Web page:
A HORRIFIC attack on two mosques in Christchurch, New Zealand, left 50 dead and another 50 injured
Police charged one man, Brenton Tarrant, with murder and now terrorism in connection with the rampage.
Who is Brenton Tarrant?
Police named 28-year-old Australian Brenton Tarrant as a suspect in a massacre that left 50 dead and 50 injured in Christchurch, New Zealand.
Brenton Harrison Tarrant, 28, now faces a terrorism charge, after he already faced 50 charges of murder and 40 of attempted murder.
Families and survivors were told of the new developments at a meeting attended by more than 200 people.
The charge alleges a terrorist act was carried out in Christchurch on March 15.
During the attacks, 42 people were killed at the Al Noor mosque, seven were killed at the Linwood mosque and two died later in hospitals.
He is next due to appear in court on June 14.
He appeared in court via video link April. He was not required to enter a plea and until his next appearance has been ordered to undergo mental health tests.
The devastating attack at the Masjid Al Noor Mosque and the nearby Linwood Masjid took place at around 1.40pm on Friday, March 14.
Graphic footage of the attack and manifesto were published on the Facebook account of Brenton Tarrant, whose profile has since been removed.
The author of the document described themselves as “just a regular man from a regular family” in a 74-page manifesto published online moments before the rampage.
They said their family was “working class, low income” and that he had a regular childhood “without any great issues”.
They added: “I had little interest in education. I did not attend university as I had no great interest in anything offered in the universities to study.”
Tarrant appeared to come from a loving family, who still live in Grafton, Australia, and have been reeling from the rampage.
His father Rodney — a bin collector and competitive athlete — died from an asbestos-related illness aged 49 when his son was finishing school.
In a newspaper obituary, Rodney was described as having a “very friendly, gentle nature”.
After leaving school with poor grades, Tarrant worked at Big River Gym in Grafton, New South Wales, between 2009 and 2011.
He is said to have made some money from Bitconnect, a cryptocurrency similar to Bitcoin, and used those funds to set off on a seven-year trip around the world, along with inheritance from his dad.
It does not explain how this is possible, given Bitconnect was only released in 2016.
The author of manifesto describes how they'd been preparing for the attack since their trip to Europe two years ago.
During his visit to France, they'd described a town in Eastern France as a "cursed place", describing immigrants as "invaders".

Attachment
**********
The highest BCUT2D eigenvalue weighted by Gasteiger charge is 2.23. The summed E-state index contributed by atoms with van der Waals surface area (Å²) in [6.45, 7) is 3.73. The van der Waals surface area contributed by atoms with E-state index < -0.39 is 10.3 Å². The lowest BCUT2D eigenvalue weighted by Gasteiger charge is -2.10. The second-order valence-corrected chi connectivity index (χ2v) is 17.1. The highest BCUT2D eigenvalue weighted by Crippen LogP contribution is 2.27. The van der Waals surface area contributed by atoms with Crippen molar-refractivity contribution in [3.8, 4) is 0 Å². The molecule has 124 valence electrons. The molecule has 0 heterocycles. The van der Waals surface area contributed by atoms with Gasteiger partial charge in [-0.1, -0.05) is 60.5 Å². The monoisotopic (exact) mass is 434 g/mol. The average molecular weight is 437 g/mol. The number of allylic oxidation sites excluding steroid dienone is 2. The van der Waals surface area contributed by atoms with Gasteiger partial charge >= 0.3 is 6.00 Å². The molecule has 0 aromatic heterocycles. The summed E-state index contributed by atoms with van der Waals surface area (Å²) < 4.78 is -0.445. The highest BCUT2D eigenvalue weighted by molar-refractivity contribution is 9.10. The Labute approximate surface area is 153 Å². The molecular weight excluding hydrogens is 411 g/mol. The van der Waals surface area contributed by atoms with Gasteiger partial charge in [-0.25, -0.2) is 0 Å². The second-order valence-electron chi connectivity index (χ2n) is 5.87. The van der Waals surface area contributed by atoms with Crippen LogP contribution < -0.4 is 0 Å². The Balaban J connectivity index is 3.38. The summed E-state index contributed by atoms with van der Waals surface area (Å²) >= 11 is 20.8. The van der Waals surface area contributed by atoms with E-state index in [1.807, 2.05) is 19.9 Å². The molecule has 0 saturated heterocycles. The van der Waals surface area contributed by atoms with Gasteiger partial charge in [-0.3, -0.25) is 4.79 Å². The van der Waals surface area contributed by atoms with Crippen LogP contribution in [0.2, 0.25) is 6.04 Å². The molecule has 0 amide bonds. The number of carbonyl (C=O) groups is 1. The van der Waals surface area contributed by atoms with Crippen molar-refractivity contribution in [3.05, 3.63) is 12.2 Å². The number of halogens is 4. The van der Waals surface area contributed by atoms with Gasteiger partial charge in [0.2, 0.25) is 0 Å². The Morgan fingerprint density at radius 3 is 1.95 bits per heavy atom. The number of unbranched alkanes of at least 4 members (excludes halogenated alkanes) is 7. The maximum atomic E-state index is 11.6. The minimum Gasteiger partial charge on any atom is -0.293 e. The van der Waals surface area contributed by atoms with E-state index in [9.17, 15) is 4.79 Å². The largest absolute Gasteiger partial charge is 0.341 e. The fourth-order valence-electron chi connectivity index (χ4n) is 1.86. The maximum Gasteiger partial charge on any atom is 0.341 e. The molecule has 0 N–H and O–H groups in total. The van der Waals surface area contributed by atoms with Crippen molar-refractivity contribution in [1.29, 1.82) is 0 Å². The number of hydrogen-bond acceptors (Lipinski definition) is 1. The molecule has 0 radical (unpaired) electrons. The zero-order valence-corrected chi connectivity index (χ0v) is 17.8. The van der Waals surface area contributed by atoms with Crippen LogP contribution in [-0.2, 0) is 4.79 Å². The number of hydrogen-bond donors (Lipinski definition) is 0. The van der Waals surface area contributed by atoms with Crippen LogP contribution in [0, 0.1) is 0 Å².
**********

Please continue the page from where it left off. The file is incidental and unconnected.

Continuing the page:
Former friends have speculated Tarrant was "perhaps radicalised" while on his travels, the New Zealand Herald reports.
He is said to have posted relentlessly on a right-wing web forum where users do not need to log in and can remain anonymous.
Tarrant flashed a white power symbol while in Christchurch District Court charged with murder on March 16.
He is now reportedly being kept in solitary confinement for his own protection.
On March 21, 2019, New Zealand cops admitted that they accidentally charged Tarrant with the murder of a woman who is still alive.
The killer appeared at Christchurch District Court on Saturday charged with one count of murder hours after the atrocity that left 50 dead.
The name of the supposed murder victim was suppressed by Judge Paul Kellar during the hearing.
But Detective Superintendent Chris Page today said that police had made a mistake in charging the shooter with killing a person who was connected to the shootings but still alive.
What clues did the manifesto give?
The author of the disturbing manifesto said he was inspired by Anders Breivik – the far-right terrorist who killed 69 kids of a Workers' Youth League on the island of Utøya in Norway in 2011.
In the rambling document he vowed to take revenge for the "thousands of European lives lost to terror attacks".
He also wrote: "I have read the writings of Dylan Roof and many others, but only really took true inspiration from Knight Justiciar Breivik."
The use of "Knight" is a reference to the Knight's Templar – a legion of Christian soldiers from the 12th century.
The author is understood to have filmed himself using a GoPro as he fired at worshippers in the Masjid Al Noor Mosque in Christchurch.
The names of modern terrorists, ancient military commanders and far-right symbols were scrawled on guns and magazines of ammunition before the rampage.
Three people have been arrested in the wake of the attack, but only Tarrant has so far been named.
New Zealand Commissioner of Police Mike Bush said the attack was a "very well-planned event".
Prime Minister Jacinda Ardern called it “one of New Zealand’s darkest days", adding: "What has happened here is an extraordinary and unprecedented act of violence."
The identities of the dead have not yet officially been released.
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